What’s the difference between what you thought you could get done before you were elected, compared to what you actually can get done now that you are elected?

“My perception because I had done legislative work and because I worked in politics, I knew a lot of what to expect, and it helped me tremendously.  I think the biggest wake-up call, really because I didn’t expect it, the number of “damned if you do, damned if you don’t” votes you have to take, decisions you have to make, and I’ll give you a real time example.  This Tuesday, we’re going to have to take a vote on whether or not we reject the contract for the company that’s operating United Medical Center.  By all accounts when you read the newspaper, there are some very tragic things happening at that hospital that clearly indicate there a long way to go.  But, I also recognize that that hospital has been incredibly under resourced.  And, that’s probably not going to change until the city built a new hospital, and if I vote to reject the contract, then I’m voting to likely, most likely, close the only hospital east of the river.  Again so, both sides of that vote are bad, and I’m going to have to make a decision about which side is less bad and there are a lot of those positions to get local governance.”     

You became a father soon after you became elected.  How did having a child change your perspective about how you make these decisions and how you take them home with you?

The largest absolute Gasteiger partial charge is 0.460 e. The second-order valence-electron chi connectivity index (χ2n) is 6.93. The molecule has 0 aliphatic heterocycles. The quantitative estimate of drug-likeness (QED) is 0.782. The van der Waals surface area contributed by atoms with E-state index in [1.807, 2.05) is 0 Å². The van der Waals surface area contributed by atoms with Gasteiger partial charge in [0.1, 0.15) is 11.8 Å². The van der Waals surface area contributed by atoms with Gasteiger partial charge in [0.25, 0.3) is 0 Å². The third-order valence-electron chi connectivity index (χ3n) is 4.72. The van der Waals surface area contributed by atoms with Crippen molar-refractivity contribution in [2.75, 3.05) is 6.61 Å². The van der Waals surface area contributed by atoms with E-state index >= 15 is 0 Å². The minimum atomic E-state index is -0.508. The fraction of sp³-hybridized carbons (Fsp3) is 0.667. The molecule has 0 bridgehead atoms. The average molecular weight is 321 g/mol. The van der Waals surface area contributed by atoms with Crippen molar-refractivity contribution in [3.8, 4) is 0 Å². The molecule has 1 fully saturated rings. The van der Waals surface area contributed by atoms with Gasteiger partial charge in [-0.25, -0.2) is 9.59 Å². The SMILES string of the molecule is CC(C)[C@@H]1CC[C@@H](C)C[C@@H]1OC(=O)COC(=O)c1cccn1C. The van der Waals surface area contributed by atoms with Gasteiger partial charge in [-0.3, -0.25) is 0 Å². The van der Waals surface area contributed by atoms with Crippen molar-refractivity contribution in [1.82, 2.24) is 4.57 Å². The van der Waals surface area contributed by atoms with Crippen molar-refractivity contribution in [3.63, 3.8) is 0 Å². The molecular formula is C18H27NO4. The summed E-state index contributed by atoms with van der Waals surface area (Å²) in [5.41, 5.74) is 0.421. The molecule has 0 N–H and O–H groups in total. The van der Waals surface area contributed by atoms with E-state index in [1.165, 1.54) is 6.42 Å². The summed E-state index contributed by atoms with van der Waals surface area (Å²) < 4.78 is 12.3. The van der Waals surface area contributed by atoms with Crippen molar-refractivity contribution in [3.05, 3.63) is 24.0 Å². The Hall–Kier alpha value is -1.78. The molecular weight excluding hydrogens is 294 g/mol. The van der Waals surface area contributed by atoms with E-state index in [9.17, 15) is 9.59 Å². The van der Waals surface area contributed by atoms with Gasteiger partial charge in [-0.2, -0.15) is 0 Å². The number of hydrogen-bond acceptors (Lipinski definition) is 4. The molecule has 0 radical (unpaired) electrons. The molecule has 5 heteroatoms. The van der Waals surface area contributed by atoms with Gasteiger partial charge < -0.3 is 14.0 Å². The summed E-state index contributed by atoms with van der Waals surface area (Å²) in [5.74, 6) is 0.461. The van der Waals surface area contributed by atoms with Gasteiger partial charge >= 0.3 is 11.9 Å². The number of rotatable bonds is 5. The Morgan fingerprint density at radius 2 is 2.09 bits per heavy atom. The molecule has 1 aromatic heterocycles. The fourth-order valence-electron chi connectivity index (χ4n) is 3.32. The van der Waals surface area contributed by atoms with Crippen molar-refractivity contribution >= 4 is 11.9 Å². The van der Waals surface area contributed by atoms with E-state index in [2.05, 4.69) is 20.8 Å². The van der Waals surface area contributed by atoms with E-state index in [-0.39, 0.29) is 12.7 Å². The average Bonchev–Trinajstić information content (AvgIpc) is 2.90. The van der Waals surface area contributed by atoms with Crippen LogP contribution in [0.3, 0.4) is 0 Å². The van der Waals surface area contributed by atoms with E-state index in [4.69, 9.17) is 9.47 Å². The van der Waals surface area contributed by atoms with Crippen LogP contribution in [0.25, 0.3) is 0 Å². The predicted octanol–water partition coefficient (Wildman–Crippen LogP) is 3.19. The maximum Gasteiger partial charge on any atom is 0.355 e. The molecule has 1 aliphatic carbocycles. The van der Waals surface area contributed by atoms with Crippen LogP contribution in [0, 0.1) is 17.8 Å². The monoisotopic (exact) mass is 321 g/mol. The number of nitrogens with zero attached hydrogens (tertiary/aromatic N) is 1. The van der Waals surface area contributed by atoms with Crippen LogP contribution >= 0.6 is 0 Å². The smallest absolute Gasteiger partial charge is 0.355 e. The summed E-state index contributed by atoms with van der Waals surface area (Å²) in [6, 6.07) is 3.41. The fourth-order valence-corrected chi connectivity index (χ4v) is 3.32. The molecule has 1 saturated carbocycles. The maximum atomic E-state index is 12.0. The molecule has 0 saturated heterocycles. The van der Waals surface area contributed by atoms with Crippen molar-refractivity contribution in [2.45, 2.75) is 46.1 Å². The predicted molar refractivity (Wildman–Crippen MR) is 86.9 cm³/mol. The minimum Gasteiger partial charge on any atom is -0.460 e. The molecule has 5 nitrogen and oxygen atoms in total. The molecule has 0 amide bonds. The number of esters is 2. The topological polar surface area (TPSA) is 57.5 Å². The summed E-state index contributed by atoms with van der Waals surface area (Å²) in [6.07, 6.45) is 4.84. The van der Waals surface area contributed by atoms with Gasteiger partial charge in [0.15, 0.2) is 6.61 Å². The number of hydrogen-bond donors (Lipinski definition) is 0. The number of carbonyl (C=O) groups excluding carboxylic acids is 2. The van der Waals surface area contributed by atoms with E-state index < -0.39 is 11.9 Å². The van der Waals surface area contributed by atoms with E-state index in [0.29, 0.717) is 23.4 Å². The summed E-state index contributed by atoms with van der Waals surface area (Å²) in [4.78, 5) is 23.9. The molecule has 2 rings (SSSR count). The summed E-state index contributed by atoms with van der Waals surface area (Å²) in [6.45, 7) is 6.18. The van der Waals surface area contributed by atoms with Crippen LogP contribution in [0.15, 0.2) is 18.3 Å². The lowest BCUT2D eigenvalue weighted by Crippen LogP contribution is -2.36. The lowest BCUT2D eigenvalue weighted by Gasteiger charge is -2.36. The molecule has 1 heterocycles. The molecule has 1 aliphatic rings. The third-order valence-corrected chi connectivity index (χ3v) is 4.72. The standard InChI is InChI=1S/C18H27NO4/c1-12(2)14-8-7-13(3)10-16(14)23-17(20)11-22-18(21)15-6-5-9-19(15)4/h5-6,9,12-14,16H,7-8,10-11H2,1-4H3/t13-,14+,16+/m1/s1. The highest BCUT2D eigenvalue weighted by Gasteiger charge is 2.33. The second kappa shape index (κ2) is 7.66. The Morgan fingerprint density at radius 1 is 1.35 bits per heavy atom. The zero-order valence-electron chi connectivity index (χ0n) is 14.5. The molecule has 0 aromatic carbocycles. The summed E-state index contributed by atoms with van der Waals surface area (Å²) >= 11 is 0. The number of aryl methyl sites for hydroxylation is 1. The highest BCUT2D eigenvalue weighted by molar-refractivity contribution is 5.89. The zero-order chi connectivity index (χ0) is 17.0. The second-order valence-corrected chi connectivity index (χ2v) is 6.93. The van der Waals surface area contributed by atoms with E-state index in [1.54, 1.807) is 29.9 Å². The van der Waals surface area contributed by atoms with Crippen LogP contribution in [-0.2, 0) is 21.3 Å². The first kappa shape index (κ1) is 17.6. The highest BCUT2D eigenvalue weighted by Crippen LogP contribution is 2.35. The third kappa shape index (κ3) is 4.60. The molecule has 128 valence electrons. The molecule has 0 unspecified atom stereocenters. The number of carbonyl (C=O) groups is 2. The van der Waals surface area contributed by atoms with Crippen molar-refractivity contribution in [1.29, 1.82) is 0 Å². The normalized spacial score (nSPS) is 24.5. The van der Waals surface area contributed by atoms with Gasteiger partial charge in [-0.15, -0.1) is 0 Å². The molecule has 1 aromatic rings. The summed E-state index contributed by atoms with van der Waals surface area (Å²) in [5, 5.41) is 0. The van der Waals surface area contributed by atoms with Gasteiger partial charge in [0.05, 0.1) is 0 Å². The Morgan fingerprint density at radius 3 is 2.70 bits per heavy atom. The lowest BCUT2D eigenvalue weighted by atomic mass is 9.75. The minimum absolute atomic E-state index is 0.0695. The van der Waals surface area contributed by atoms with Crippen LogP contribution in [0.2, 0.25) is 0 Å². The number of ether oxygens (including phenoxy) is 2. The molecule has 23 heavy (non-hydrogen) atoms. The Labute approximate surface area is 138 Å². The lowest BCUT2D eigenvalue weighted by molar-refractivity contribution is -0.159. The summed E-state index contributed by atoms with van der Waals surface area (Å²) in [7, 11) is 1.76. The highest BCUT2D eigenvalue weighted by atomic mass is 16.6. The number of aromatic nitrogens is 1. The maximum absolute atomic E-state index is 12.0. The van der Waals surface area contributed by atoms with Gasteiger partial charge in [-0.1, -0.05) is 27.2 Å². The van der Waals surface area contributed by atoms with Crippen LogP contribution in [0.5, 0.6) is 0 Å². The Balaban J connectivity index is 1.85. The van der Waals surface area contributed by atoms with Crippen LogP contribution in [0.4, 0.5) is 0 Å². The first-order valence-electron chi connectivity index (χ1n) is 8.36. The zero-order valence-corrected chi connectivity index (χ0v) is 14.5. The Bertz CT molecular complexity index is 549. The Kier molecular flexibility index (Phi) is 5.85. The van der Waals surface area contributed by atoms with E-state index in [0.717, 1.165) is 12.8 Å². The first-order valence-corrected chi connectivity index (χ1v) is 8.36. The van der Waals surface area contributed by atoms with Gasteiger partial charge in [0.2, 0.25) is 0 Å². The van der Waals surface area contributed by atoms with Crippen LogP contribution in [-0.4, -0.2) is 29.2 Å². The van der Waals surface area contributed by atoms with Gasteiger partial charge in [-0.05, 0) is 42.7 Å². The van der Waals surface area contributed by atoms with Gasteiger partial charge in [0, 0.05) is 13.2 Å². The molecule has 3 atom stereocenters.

“I’ve always appreciate the importance of children, the priority of having children, the difficulty of raising children, but I think knowing that in the abstract is very different dealing with the anxiety of how much daycare costs, which my daughter is going to go to.  And, the way that I view my daughter, I know that every parent does or should view their children the same, and I’ve got to make sure every child has the opportunities that I’ve fought that my daughter have.  It’s made things so much more real.”  

If you could talk to Robert the day he filed the paperwork to run for office the first time vs what you know now, what would you tell him?

“I would say, you don’t know anything! (laughs) and you know it’s going to be hard when you don’t know what hard is yet.  You know even less on the front end than you already did”

What decision have you made in the Wilson Building where having a child weighed in and made a huge difference on what you your vote was?

“Paid Family Leave changed probably, maybe not that the way that I voted, but the veracity of my vote, the realness of that issue.”  

This article is entitled “Father - At - Large” so how does your father inspire the way that you approach situations in the Wilson Building?

“We’re just leaving a reception and my Dad came with me, and so my daughter is trying to get into my bedroom right now, and my Dad is in my living room because he came out to support the event I asked him to come to.  The most incredible thing about my dad is that he actually shows up!  He always shows up.  I try to do that as a father and I try to do that as a councilmember.  I learned that from my Dad how much it means just to show up.”